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Venom #6 hits your local comic book store this week with Donny Cates and Ryan Stegman delivering 90s insanity with the flair of modern books.

Venom has to fight a giant symbiote dragon with a God inside of it. Eddie Brock does what any smart comic book character would do, and levels up. Venom combines with another symbiote and raids an armory of stolen S.H.I.E.L.D. weapons. Cates loves the 90s, and this book felt like an updated version of Todd McFarlane’s Spawn. (A black and white, shapeshifting vigilante carrying as many weapons as possible about to fight a giant demon? Are we talking about Venom or Spawn?) In the image above, both of them actually have the RAMBO knife too. Unfortunately, neither uses it, which is a bit disappointing.

What is interesting comparing the two images, though, is how far the art form has grown over the past 25 years. The textures in colors that Frank Martin can achieve and the detail that JP Mayer creates is mind-blowing. Look at Venom in the above image and then look at the background. Stegman, Mayer, and Martin must work 100 hours a week to keep this book on time.

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Review VENOM #6: Cates And Stegman Go Full McFarlane On Us

The first story arc of Venom is comparable to Spawn only in a passing glance. In issue six, Cates has three characters floating around in Eddie Brock’s head and still keeps the book organized and focused. The is helped by Clayton Cowles’ lettering. With this issue being the end of the first story arc, Cates raises the stakes so high you felt like it was a series finale. If this were the final story of Venom, I would be ok with it because Cates left a few emotions unanswered, and that is what will resonate with you for the next few weeks. You feel sorry for Eddie, and a connection has been made between you and the character, but you understand the ending is the only way it could go.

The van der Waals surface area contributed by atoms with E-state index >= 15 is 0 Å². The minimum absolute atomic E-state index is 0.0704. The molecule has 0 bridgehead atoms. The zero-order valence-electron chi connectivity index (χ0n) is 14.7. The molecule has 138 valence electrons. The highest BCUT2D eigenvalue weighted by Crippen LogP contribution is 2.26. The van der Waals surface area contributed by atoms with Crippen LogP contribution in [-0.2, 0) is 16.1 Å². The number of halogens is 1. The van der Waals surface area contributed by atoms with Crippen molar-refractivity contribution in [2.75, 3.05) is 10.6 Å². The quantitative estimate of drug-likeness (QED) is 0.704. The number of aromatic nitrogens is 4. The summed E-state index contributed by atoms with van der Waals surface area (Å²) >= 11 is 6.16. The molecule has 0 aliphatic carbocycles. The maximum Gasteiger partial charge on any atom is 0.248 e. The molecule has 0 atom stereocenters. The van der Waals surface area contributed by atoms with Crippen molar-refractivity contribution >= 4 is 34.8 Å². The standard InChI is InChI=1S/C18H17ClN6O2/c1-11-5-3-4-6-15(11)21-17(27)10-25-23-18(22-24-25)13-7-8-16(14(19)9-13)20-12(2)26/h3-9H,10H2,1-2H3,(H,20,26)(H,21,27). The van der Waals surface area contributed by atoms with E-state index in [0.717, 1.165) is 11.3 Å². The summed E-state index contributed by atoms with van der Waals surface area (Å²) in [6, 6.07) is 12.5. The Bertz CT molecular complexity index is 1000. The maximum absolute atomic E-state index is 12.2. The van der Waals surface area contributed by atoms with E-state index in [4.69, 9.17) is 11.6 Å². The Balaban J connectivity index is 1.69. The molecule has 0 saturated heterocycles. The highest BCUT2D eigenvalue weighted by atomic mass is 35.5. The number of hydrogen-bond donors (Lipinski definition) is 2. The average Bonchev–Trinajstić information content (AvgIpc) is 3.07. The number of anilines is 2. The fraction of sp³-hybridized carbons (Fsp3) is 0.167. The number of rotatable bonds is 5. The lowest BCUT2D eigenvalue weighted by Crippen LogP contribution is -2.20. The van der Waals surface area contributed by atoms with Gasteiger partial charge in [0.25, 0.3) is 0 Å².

Review VENOM #6: Cates And Stegman Go Full McFarlane On Us

Circling back to the art on the book. One of the elements that is so strong in Stegman’s work is how he builds the sound effects into his splash pages. The panel layout is layered so deep that when you build in the sound effects, the reader never gets pulled out of the moment. I can’t show you a specific page without spoiling the book, but trust me, buy this comic because the actions sequences are a thing of beauty. The series also holds up well to multiple reads as your eye catches more and more of the details.

Overall, Venom is one of the most exciting series coming from Marvel with Cates and Stegman delivering exceptional levels of talent.

Matthew Sardo
As the founder of Monkeys Fighting Robots, I'm currently training for my next job as an astronaut cowboy. Reformed hockey goon, comic book store owner, video store clerk, an extra in 'Transformers: Dark of the Moon,' 'Welcome Back Freshman,' and for one special day, I was a Ghostbuster.
review-venom-6-cates-and-stegman-go-full-mcfarlane-on-usVENOM #6 is a beautiful book with a complex storyline. On the surface, it looks like 90s glory, but a Donny Cates comic is much deeper than that.